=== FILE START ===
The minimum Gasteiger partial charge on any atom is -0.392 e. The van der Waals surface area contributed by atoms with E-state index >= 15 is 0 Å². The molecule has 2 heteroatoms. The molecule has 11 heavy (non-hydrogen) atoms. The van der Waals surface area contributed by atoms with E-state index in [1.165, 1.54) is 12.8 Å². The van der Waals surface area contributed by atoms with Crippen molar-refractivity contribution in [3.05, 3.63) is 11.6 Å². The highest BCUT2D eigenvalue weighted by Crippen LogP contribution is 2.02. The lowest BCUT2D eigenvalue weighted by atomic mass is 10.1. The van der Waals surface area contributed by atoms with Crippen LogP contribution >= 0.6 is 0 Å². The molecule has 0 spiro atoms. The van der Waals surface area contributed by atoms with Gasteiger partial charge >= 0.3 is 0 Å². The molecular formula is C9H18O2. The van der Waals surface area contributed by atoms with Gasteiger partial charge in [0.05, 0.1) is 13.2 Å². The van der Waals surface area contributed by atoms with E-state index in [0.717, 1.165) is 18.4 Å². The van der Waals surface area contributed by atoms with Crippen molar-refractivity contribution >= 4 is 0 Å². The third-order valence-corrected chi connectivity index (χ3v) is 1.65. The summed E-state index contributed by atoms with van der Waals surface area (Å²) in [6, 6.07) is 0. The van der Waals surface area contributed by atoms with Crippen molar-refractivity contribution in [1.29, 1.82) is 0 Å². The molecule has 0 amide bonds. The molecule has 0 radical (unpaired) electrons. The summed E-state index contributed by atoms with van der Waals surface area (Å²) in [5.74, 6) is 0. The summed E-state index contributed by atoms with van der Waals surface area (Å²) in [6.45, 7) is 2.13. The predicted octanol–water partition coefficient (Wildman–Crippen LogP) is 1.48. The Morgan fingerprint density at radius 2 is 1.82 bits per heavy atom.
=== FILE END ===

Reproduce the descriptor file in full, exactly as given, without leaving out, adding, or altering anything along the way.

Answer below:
The minimum Gasteiger partial charge on any atom is -0.392 e. The van der Waals surface area contributed by atoms with E-state index >= 15 is 0 Å². The molecule has 2 heteroatoms. The molecule has 11 heavy (non-hydrogen) atoms. The van der Waals surface area contributed by atoms with E-state index in [1.165, 1.54) is 12.8 Å². The van der Waals surface area contributed by atoms with Crippen molar-refractivity contribution in [3.05, 3.63) is 11.6 Å². The highest BCUT2D eigenvalue weighted by Crippen LogP contribution is 2.02. The lowest BCUT2D eigenvalue weighted by atomic mass is 10.1. The van der Waals surface area contributed by atoms with Crippen LogP contribution >= 0.6 is 0 Å². The molecule has 0 spiro atoms. The van der Waals surface area contributed by atoms with Gasteiger partial charge >= 0.3 is 0 Å². The molecular formula is C9H18O2. The van der Waals surface area contributed by atoms with Gasteiger partial charge in [0.05, 0.1) is 13.2 Å². The van der Waals surface area contributed by atoms with E-state index in [0.717, 1.165) is 18.4 Å². The van der Waals surface area contributed by atoms with Crippen molar-refractivity contribution >= 4 is 0 Å². The third-order valence-corrected chi connectivity index (χ3v) is 1.65. The summed E-state index contributed by atoms with van der Waals surface area (Å²) in [6, 6.07) is 0. The van der Waals surface area contributed by atoms with Crippen molar-refractivity contribution in [1.29, 1.82) is 0 Å². The molecule has 0 amide bonds. The molecule has 0 radical (unpaired) electrons. The summed E-state index contributed by atoms with van der Waals surface area (Å²) in [5.74, 6) is 0. The summed E-state index contributed by atoms with van der Waals surface area (Å²) in [6.45, 7) is 2.13. The predicted octanol–water partition coefficient (Wildman–Crippen LogP) is 1.48. The Morgan fingerprint density at radius 2 is 1.82 bits per heavy atom.